March 14, 2016
It’s hugely beneficial for your event if you can influence the media (journalists, bloggers, vloggers) to help generate that buzz that ensures the public are talking about your event and how they can’t wait to attend. If you can acquire the help from key media contacts, the rest should follow as peer-to-peer recommendations start to take over organically.
Have you thought about your PR strategy? Here are some helpful tips and insights to get you thinking in the right way.
There is nothing better to get both the media and public talking than an unconventional, potentially controversial marketing/PR stunt. With a lot of competition in the events industry, it can often feel like many events offer a similar experience so why not try and make yours stand out whilst they are still making up their minds on what tickets to purchase.
You can always draw from examples outside of events which have caused a flurry of PR activity. A recent example around the launch of ‘Damien’, (new TV series based on the 1976 film ‘The Omen’), saw various street teams pretending to be religious protesters. They held up signs, passed out pamphlets and generally created a scene at major NYC locations. It was on brand, timely (the premiere was that same night), and bold. Everything a guerilla campaign should be. Read more here
Go old school, meet face-to-face
It may seems like an odd thing to say, but the fact that we can communicate with essentially anyone we need to via email or social media can have its downsides. Being able to tag a journalist in a tweet so you can potentially be retweeted might seem like a beneficial exercise and we’re not saying it isn’t. However, if you work on forming a more meaningful working relationship with that journalist by taking the time to travel to his/her office and explain why your event is so special, you’re likely to get much more support. Think about how often you multi-task on a daily basis, the journalist is likely listening to music, chatting to his/her neighbour at work and scrolling through hundreds of tweets as yours pops up. By securing that face-to-face meeting you are guaranteed their full attention to win them over and ensure they become a valued advocate for your event.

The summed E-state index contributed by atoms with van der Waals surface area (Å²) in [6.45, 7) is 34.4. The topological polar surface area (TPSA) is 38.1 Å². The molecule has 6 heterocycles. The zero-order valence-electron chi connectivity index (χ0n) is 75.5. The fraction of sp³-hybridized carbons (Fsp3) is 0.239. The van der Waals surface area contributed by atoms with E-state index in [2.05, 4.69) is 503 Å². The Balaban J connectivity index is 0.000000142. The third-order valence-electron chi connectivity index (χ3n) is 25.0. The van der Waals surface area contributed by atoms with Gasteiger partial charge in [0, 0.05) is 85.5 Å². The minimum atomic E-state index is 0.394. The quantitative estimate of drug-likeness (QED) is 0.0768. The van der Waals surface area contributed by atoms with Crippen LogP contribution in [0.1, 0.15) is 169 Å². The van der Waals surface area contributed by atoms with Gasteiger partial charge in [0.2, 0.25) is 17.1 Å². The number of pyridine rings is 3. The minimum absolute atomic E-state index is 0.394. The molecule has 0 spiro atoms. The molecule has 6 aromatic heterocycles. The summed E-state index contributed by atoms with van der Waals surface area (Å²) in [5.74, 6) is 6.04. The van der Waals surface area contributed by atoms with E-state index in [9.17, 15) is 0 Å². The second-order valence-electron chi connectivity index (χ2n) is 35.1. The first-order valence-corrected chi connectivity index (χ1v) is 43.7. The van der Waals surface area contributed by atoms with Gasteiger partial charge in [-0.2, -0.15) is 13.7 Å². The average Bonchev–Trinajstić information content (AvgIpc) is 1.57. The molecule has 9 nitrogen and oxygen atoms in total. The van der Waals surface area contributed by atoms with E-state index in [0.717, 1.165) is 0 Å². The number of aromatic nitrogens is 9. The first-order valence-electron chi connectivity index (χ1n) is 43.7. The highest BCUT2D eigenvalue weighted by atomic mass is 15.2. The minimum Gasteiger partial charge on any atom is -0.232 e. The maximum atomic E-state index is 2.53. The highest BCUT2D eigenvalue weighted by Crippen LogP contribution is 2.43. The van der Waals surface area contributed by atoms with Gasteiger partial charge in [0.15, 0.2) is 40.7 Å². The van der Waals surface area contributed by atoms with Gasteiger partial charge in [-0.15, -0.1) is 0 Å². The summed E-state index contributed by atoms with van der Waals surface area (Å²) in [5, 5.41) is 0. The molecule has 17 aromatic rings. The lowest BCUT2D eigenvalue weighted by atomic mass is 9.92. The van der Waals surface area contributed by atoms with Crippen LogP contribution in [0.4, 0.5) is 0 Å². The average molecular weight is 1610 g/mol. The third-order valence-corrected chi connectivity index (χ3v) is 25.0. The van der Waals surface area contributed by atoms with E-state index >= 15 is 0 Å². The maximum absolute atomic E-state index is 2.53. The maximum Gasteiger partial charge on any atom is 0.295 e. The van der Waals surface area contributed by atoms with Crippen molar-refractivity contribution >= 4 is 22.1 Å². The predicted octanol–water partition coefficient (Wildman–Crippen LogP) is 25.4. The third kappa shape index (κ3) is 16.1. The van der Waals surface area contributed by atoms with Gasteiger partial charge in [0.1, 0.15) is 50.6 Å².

Exclusivity can create the most noise
Try to establish the most relevant journalist or media partner who can really get the word out about your event. Once you’ve motivated the lucky candidate, offer them something special that only their publication will have access to. This could be the one interview with your headline act, exclusive VIP packages to giveaway, or access to announce the line-up 24 hours before other media partners. By offering this exclusivity over other partners you will receive a much more focused and extensive PR push from the partner. Obviously you don’t want to burn bridges with other journalists/media so make sure you keep them on side with other opportunities around your event. As long as you’re upfront and honest (with a PR spin of course), you should be able to keep various journalists happy and on side.